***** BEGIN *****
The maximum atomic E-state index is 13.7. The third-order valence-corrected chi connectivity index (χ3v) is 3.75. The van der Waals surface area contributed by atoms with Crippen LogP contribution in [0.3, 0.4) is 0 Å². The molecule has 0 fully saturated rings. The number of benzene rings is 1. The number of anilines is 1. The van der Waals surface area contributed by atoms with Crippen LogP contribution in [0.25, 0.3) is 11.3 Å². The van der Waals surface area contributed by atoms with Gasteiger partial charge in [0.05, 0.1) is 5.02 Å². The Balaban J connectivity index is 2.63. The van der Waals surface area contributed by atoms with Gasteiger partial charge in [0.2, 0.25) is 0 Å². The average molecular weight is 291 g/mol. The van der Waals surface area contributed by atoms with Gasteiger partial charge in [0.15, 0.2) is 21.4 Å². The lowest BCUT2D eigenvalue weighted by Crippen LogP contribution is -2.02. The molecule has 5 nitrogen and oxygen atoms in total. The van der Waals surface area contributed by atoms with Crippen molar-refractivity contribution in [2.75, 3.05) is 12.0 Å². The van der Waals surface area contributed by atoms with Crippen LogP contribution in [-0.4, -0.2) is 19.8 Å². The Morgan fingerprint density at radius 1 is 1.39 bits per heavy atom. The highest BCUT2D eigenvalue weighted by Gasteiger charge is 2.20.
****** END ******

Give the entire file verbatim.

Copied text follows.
The maximum atomic E-state index is 13.7. The third-order valence-corrected chi connectivity index (χ3v) is 3.75. The van der Waals surface area contributed by atoms with Crippen LogP contribution in [0.3, 0.4) is 0 Å². The molecule has 0 fully saturated rings. The number of benzene rings is 1. The number of anilines is 1. The van der Waals surface area contributed by atoms with Crippen LogP contribution in [0.25, 0.3) is 11.3 Å². The van der Waals surface area contributed by atoms with Gasteiger partial charge in [0.05, 0.1) is 5.02 Å². The Balaban J connectivity index is 2.63. The van der Waals surface area contributed by atoms with Gasteiger partial charge in [0.2, 0.25) is 0 Å². The average molecular weight is 291 g/mol. The van der Waals surface area contributed by atoms with Gasteiger partial charge in [0.15, 0.2) is 21.4 Å². The lowest BCUT2D eigenvalue weighted by Crippen LogP contribution is -2.02. The molecule has 5 nitrogen and oxygen atoms in total. The van der Waals surface area contributed by atoms with Crippen molar-refractivity contribution in [2.75, 3.05) is 12.0 Å². The van der Waals surface area contributed by atoms with Crippen LogP contribution in [-0.4, -0.2) is 19.8 Å². The Morgan fingerprint density at radius 1 is 1.39 bits per heavy atom. The highest BCUT2D eigenvalue weighted by Gasteiger charge is 2.20.